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Onion and bell pepper production in Uruguay takes place mainly in Canelones department, to the South of the country, where thanks to the keeping and conservation of native seeds, different genetic improvement lines have been developed, through which urban populations are supplied.
The Agronomy School of the University of the Republic was involved in this process, but it wouldn´t have been possible without the collaboration and commitment of family farmers, who have kept their own seeds for generations and decades.
Daniel Gandini was interviewed by Real World Radio about this, about the meaning of the process and the current threats against native seeds. Especially, he made reference to the transformation process of peasant seeds into a financial business more than a right, which is the basis of a human right such as Adequate Food.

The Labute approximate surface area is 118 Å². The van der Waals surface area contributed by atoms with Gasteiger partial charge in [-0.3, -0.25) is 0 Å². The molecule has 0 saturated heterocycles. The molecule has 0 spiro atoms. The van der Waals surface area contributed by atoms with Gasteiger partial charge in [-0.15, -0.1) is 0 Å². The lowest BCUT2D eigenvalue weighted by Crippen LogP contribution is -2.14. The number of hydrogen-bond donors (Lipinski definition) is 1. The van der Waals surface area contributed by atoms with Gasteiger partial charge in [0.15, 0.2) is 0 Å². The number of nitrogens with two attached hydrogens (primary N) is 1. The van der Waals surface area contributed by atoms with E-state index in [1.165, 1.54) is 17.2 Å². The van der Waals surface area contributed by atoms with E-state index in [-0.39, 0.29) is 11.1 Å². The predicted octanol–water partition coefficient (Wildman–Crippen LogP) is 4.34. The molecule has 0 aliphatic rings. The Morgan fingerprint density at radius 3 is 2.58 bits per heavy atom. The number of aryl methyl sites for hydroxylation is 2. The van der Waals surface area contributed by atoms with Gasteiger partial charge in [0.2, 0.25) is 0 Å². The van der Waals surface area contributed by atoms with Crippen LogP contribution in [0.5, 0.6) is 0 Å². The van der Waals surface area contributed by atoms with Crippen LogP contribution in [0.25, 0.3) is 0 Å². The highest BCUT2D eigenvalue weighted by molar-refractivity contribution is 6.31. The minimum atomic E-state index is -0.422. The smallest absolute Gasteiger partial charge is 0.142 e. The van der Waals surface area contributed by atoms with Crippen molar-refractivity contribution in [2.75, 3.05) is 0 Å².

“It´s great seeing so many people mobilized around native seed rights. My area, Pantanoso, was the place of origin of the onion seed with this name, which has been in the hands of my family for over 50 years. We selected and multiplied the seed year after year. I learned this from experience and others have been able to use the seeds throughout the years”, said Gandini.
Even though he is retired and lives in Sauce city, Daniel is very aware of the conflicts around genetic resources and advocates for seeds to be in the hands of peasants, not transnational seed companies and financial investment funds.
“One knows how the seed behaves in each weather, with each irrigation system. If you buy a hybrid seed, you don´t know how it will respond to the conditions in your farm. Native seeds ensure good yield and excellent quality”.
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